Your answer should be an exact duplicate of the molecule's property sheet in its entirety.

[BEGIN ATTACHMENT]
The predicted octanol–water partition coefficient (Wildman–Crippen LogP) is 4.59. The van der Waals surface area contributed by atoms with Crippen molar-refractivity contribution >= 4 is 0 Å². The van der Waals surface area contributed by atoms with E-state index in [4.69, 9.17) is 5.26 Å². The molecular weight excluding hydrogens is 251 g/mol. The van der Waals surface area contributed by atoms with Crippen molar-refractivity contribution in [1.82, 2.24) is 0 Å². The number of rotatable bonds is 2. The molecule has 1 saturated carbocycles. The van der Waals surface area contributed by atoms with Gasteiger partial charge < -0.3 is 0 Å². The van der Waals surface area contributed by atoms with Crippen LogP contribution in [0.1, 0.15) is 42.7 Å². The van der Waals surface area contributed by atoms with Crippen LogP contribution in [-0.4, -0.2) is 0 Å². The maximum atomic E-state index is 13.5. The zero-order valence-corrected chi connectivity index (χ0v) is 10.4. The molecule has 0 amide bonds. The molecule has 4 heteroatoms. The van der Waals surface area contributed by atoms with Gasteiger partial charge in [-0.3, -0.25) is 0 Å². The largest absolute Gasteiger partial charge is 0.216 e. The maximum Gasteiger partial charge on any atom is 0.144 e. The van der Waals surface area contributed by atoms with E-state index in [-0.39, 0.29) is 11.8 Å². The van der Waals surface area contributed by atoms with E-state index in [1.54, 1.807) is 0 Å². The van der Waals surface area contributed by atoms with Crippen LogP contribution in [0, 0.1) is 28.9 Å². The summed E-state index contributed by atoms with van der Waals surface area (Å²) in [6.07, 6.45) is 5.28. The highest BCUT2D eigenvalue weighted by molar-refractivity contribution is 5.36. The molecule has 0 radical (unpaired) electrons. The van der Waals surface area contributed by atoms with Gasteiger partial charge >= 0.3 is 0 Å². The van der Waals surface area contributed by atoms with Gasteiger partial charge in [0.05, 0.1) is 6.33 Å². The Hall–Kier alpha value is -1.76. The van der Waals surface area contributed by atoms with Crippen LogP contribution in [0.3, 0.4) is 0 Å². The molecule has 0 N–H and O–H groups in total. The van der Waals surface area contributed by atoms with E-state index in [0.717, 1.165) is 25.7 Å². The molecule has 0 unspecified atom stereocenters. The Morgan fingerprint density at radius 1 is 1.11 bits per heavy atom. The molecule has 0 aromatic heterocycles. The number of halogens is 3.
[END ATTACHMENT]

The predicted octanol–water partition coefficient (Wildman–Crippen LogP) is 4.59. The van der Waals surface area contributed by atoms with Crippen molar-refractivity contribution >= 4 is 0 Å². The van der Waals surface area contributed by atoms with E-state index in [4.69, 9.17) is 5.26 Å². The molecular weight excluding hydrogens is 251 g/mol. The van der Waals surface area contributed by atoms with Crippen molar-refractivity contribution in [1.82, 2.24) is 0 Å². The number of rotatable bonds is 2. The molecule has 1 saturated carbocycles. The van der Waals surface area contributed by atoms with Gasteiger partial charge < -0.3 is 0 Å². The van der Waals surface area contributed by atoms with Crippen LogP contribution in [0.1, 0.15) is 42.7 Å². The van der Waals surface area contributed by atoms with Crippen LogP contribution in [-0.4, -0.2) is 0 Å². The maximum atomic E-state index is 13.5. The zero-order valence-corrected chi connectivity index (χ0v) is 10.4. The molecule has 0 amide bonds. The molecule has 4 heteroatoms. The van der Waals surface area contributed by atoms with Gasteiger partial charge in [-0.3, -0.25) is 0 Å². The largest absolute Gasteiger partial charge is 0.216 e. The maximum Gasteiger partial charge on any atom is 0.144 e. The van der Waals surface area contributed by atoms with E-state index in [-0.39, 0.29) is 11.8 Å². The van der Waals surface area contributed by atoms with E-state index in [1.54, 1.807) is 0 Å². The van der Waals surface area contributed by atoms with Crippen LogP contribution in [0, 0.1) is 28.9 Å². The summed E-state index contributed by atoms with van der Waals surface area (Å²) in [6.07, 6.45) is 5.28. The highest BCUT2D eigenvalue weighted by molar-refractivity contribution is 5.36. The molecule has 0 radical (unpaired) electrons. The van der Waals surface area contributed by atoms with Gasteiger partial charge >= 0.3 is 0 Å². The van der Waals surface area contributed by atoms with Gasteiger partial charge in [0.05, 0.1) is 6.33 Å². The Hall–Kier alpha value is -1.76. The van der Waals surface area contributed by atoms with Crippen LogP contribution in [0.3, 0.4) is 0 Å². The molecule has 0 N–H and O–H groups in total. The van der Waals surface area contributed by atoms with E-state index in [0.717, 1.165) is 25.7 Å². The molecule has 0 unspecified atom stereocenters. The Morgan fingerprint density at radius 1 is 1.11 bits per heavy atom. The molecule has 0 aromatic heterocycles. The number of halogens is 3.